Email Frank about that incredible game last weekend (Frank’s favorite team)
Write a note to Bob mentioning that you remember he was into Hummel figurines and you happened to see that they were having a show displaying them coming soon. Throw in the clipped article or web link.
Hey Nancy, I remember our great conversation at the last event where you were talking about the problems you had motivating your people and I stumbled across this article/website/vendor, thought of you and I’m passing it on.
Morning Beth, I remember you saying you liked (author name) books when you go on vacation and I was just at the Barnes & Noble and there is a new one out. Was wondering if you knew.

And so on. What you are doing is raising the level of the relationship to maybe not friend, but perhaps friendly acquaintance that is aware of what they do in their lives (and isn’t it nice to know that people show a genuine interest?) and are making an effort to recognize and support that.

But again, it needs to be natural. For example, you don’t need to pretend to be a Hummel figurine collector to just mention that you saw the upcoming event and thought about Bob and his interest. In that case, you paid attention to their interest and passing on some info that supports their hobby. But if you are not a sports fan, and you are trying to come off as one, it will ring false and be pretty obvious. You can still go up and say “Hey Frank, didn’t you say that you are a Notre Dame fan and aren’t they doing pretty decent this year?” Shows you listened, but aren’t quite following their team. And trust me; the fan will be more than happy to fill you in.

A quick note about automation. We have a lot of processes available today where you get someone’s name and send out newsletters periodically about local happenings, general interest items, etc. This isn’t bad. It does keep your name and your organization in their minds, however don’t mistake it for the strength of the personal touch, the “I was thinking of you” action. It’s something that can’t be automated or faked.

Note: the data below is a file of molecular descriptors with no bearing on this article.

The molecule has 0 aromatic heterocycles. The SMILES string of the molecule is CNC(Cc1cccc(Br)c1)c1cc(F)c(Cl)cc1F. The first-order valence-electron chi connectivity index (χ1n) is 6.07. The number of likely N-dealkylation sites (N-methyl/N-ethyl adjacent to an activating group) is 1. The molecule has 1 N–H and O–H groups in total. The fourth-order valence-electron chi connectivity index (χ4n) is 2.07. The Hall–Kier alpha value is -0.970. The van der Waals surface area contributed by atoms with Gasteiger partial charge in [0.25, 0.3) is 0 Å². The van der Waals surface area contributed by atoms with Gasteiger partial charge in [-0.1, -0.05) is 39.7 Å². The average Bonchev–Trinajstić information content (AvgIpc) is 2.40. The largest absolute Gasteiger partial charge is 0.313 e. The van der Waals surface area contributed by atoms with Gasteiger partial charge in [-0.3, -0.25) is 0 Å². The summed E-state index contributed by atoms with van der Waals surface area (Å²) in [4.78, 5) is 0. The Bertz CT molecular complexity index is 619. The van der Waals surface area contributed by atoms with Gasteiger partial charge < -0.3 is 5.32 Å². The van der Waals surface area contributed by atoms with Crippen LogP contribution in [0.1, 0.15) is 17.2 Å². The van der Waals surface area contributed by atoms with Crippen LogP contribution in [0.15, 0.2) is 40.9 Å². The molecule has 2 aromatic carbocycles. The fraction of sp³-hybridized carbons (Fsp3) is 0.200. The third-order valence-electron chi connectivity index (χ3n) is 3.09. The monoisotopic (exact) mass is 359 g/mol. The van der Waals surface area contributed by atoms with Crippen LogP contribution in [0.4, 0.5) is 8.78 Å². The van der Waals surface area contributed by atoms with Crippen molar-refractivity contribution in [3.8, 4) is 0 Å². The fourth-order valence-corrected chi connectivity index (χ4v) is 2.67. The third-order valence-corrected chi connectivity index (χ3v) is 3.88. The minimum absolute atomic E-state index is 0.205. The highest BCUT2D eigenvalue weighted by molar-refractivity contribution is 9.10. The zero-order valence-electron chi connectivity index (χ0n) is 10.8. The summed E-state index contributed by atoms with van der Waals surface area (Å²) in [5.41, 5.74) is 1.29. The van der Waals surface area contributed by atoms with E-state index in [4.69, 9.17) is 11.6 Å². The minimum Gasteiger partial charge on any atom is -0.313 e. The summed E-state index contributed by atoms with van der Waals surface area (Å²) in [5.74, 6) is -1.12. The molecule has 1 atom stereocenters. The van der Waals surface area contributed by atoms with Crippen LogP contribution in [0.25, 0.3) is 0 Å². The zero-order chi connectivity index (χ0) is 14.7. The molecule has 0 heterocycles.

So these are the two things you need to do

Understand and collect information about people and their lives.
Act on it. Build a relationship that shows you heard, you remember and that you are interested in them and their lives.

You are creating a deeper and more significant relationship. You are exhibiting a memorable thoughtfulness. And it naturally flows that they will want to support you in your business and your success. Think on it. Act on it. Be honest and helpful in your dealings. And a new uber-networker will be born!

Terry Bass, of CHADONS Resources is a business coach in the ChicagoLand area. He speaks, coaches and facilitates focusing on helping the individual and business succeed. If you can use help for yourself or your organization in identifying, understanding and achieving your goals, then you should contact Terry at 773-769-1992 and begin the conversation. You can also visit to learn more.